It just so happens my alma mater, Cornell University, is home to one of the best food and dairy sciences programs on then planet, and an incredible dairy processing facility that churns out amazing ice cream creations, among other things. I did not participate in any of these programs as a student, and while I do not regret my choice of major, there are certainly moments in this crazy ice cream adventure of mine that I wonder whether I missed my calling. A recent visit to campus may have validated this for me.
I returned to Ithaca, NY one recent fall weekend to participate in the annual Cornell Trustee Council weekend. As fate would have it, one of the topics on the agenda was a “back to the classroom” session for Intro to Ice Cream. It’s was my second chance!
Professor Chris Loss and cooperative extension agent Kim Bukowski gave a fascinating crash course in the history and science of ice cream. My favorite fun fact: George Washington reportedly spent $200 on ice cream in 1790. Now, there’s a President that would have had my vote!
I also learned some interesting tidbits about the freezing process, suspension, stabilizers, density requirements, and other various scientific and regulatory details related to ice cream production. I won’t bore you with a full report here. One of the most important key takeaways: “Less air, less water, better quality.”
Instead, let’s get out of the classroom and go see where all the ice cream-making magic happens!
We suited up in very stylish lab coats, hair nets and booties to tour the dairy production facility, where earlier that day they had churned out a fresh batch of Bavarian Raspberry Fudge.
We tasted samples of special chocolate fudge chunks developed specifically for freezing in ice cream. They are soft and sensitive to heat, melting instantly in your hand, but providing the perfect consistency to not freeze so hard that when you take a bite you break a tooth.
The tubs of raspberry sauce used to create a lovely jammy raspberry swirl smelled like heaven. And all this comes together perfectly when mixed into a rich, creamy vanilla base. When sampling a scoop just made that day, it was all I could do to not shout “holy cow” out loud, it was so good! Just like with fresh produce, you can’t beat getting it straight from the source.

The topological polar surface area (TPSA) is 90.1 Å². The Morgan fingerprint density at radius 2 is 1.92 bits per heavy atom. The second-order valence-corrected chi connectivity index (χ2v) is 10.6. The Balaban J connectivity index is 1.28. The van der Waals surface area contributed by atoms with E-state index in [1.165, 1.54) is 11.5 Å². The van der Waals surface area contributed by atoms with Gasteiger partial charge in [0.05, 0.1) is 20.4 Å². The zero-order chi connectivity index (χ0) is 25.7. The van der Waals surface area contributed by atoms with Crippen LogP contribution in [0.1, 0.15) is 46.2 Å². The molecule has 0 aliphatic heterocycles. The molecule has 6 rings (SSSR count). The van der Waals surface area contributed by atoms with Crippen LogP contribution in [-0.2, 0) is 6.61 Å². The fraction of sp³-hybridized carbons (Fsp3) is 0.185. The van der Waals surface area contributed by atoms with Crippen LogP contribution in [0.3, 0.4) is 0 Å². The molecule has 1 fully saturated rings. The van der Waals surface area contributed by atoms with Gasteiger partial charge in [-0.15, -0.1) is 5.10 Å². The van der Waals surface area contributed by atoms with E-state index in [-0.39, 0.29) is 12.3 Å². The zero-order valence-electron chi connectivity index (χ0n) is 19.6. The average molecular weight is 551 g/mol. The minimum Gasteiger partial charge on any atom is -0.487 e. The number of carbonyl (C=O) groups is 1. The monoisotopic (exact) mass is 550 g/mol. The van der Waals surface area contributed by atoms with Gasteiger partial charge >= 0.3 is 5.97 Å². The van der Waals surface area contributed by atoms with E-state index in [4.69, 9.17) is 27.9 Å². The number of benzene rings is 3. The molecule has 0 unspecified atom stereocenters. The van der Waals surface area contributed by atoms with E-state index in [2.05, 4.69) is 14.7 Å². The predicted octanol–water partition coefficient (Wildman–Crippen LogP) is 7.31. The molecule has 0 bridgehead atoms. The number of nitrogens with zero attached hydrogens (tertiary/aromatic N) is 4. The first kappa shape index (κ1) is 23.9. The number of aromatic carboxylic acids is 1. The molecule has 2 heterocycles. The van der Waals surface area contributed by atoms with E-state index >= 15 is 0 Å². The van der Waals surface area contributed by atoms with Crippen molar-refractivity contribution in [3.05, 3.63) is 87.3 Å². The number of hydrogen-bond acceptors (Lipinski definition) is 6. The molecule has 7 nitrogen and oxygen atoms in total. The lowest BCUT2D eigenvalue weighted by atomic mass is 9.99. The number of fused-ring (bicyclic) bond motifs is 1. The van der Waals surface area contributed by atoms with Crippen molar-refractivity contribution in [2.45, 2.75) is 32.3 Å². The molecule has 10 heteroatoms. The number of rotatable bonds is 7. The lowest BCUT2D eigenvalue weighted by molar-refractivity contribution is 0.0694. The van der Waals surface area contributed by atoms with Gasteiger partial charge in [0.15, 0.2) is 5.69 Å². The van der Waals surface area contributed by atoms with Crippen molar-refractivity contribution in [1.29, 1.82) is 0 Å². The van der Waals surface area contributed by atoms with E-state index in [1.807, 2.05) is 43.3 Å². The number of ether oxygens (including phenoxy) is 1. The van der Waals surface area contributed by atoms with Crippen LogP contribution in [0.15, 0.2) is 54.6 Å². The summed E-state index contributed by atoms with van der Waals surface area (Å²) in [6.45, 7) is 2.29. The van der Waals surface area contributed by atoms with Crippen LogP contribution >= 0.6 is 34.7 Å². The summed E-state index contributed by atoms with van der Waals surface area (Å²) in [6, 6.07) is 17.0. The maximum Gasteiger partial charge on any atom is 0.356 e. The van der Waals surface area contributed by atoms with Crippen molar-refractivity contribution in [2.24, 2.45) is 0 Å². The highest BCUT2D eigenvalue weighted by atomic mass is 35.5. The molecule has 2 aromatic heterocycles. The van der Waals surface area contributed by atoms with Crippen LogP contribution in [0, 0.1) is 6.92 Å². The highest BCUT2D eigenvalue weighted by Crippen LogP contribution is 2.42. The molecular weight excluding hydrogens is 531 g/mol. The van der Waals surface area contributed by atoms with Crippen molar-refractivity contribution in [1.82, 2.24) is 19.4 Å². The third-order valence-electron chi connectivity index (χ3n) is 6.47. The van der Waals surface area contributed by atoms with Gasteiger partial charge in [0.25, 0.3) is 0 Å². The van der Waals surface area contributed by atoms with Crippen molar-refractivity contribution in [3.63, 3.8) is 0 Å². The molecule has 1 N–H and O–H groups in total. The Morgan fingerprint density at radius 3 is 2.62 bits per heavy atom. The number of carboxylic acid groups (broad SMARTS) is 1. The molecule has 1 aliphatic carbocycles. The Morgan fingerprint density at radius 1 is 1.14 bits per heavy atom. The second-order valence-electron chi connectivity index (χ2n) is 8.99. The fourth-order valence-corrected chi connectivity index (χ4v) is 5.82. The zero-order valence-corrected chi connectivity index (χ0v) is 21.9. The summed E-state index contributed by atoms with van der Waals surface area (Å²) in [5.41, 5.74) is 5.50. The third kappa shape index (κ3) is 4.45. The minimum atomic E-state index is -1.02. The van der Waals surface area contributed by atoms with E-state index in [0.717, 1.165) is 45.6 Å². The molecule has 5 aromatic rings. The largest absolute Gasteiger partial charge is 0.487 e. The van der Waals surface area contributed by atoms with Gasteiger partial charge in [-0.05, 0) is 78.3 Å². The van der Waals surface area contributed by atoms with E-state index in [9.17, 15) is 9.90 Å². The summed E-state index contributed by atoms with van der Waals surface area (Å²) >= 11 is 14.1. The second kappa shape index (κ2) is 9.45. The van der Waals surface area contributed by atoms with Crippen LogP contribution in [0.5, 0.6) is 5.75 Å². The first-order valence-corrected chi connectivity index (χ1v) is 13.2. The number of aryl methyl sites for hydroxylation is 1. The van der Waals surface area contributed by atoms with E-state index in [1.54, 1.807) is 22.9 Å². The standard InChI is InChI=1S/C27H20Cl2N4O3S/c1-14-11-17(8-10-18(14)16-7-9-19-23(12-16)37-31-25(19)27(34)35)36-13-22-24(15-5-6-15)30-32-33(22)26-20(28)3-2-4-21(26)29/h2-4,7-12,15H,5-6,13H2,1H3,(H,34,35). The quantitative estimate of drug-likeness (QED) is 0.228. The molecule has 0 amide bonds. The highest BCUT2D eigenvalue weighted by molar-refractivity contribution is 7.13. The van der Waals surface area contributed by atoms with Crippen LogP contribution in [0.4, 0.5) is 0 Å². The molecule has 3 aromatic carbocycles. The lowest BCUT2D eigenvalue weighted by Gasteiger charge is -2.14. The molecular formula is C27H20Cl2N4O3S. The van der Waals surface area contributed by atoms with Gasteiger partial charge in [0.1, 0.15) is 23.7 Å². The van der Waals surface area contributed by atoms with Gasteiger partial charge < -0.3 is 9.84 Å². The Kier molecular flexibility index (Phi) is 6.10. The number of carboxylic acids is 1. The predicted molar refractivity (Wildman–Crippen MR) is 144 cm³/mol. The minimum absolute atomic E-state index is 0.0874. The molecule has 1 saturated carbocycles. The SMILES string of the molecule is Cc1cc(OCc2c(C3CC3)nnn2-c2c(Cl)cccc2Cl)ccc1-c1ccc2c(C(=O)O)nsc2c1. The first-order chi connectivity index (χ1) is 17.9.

Following the tour of the plant, we visited the Food Science Sensory Evaluation Lab to taste test ice cream samples. We huddled into what looks like a dark room, dimly lit with low red lights. We each sat at a station with partitions between each spot, a computer screen above us, and a little hatched door that looks like a bread box. Armed with a piece of paper with a list of numbers that are coded to our samples, we received a little plastic dish through the hatch and one-by-one ranked each of the flavors on qualities like texture, flavor and aroma. Good thing I’ve had so much practice with my Scoop Scores!
All flavors were randomized, so no one necessarily got the same taste in the same order. The idea was to see how the group collectively ranked flavors. This is how food scientists and entrepreneurs who are developing new food products get consumer feedback on what might work and what might not.
Two of the three flavors were vanilla, one creamier and denser with a slight yogurt pungency, the other lighter and less flavorful. Interestingly, when both reappeared later in samples at the Dairy Bar, they were perfect in their final form paired with their respective mixers.
The biggest surprise for me was the last flavor. It seemed to have a hint of berry, which is generally not my first choice when given the option. But as compared to the others, I like this the best. More shocking, when we stepped into the lab and saw what flavors we tested, it was Strawberry – typically one of my last choices from an ice cream case (I’ve had some bad strawberry experiences in the past)! This was a real “wow” moment for me, illustrating the power of psychology when it comes to picking our food.
Finally, off to the Cornell Dairy Bar for full sized scoops. I will admit, I made more than one stop there over the course of the weekend. Here’s cumulatively what I sampled:
- Peanut Butter Mini – this is hands-down my favorite (see video below to see how much I mean this). It’s dreamy creamy, with a perfect balance of peanut butter that is not too rich or overwhelming. It also features a good balance of candy peanut butter cups, which are small and well distributed.
- Cookies and Cream – not nearly as densely packed with large chunks of cookies as you often find in other brands, which appropriately keeps the focus on the high-quality vanilla base versus overpowering it.
- Kahlua Fudge – great, powerful kahlua coffee flavor with a ribbon of creamy smooth fudge ripple that is well distributed and doesn’t distract from the base.
- Cookie Dough Dream – I think this was the base vanilla I taste-tested in the sensory lab and ranked in third place. But when paired with the super-sweet cookie dough pieces, it was the perfect balance.
To sum them all up: rich, creamy, and consistently delicious. Bonus points for all the creative flavors that the students come up with during the year.
Total score: 5 scoops
While I may regret sharing this, here is a video shot earlier this summer by the wonderful CALS marketing team about the Cornell Dairy Bar. I make a brief cameo at around 0:16, just long enough to profess my love for peanut butter ice cream. Don’t judge me.